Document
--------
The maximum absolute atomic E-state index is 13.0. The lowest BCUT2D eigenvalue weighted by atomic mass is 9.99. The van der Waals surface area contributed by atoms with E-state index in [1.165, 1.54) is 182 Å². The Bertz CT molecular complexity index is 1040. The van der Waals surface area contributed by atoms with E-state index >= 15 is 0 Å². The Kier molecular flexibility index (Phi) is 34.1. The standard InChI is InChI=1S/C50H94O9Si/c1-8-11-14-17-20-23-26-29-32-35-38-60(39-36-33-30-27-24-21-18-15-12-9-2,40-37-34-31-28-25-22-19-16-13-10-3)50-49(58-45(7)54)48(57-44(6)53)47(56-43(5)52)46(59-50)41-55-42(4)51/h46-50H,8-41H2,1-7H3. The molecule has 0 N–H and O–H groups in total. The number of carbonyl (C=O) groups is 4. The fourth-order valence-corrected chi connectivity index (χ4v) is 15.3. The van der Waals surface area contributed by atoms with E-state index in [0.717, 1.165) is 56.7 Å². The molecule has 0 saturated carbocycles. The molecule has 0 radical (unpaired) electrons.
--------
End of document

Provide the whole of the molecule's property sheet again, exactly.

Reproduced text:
The maximum absolute atomic E-state index is 13.0. The lowest BCUT2D eigenvalue weighted by atomic mass is 9.99. The van der Waals surface area contributed by atoms with E-state index in [1.165, 1.54) is 182 Å². The Bertz CT molecular complexity index is 1040. The van der Waals surface area contributed by atoms with E-state index >= 15 is 0 Å². The Kier molecular flexibility index (Phi) is 34.1. The standard InChI is InChI=1S/C50H94O9Si/c1-8-11-14-17-20-23-26-29-32-35-38-60(39-36-33-30-27-24-21-18-15-12-9-2,40-37-34-31-28-25-22-19-16-13-10-3)50-49(58-45(7)54)48(57-44(6)53)47(56-43(5)52)46(59-50)41-55-42(4)51/h46-50H,8-41H2,1-7H3. The molecule has 0 N–H and O–H groups in total. The number of carbonyl (C=O) groups is 4. The fourth-order valence-corrected chi connectivity index (χ4v) is 15.3. The van der Waals surface area contributed by atoms with E-state index in [0.717, 1.165) is 56.7 Å². The molecule has 0 saturated carbocycles. The molecule has 0 radical (unpaired) electrons.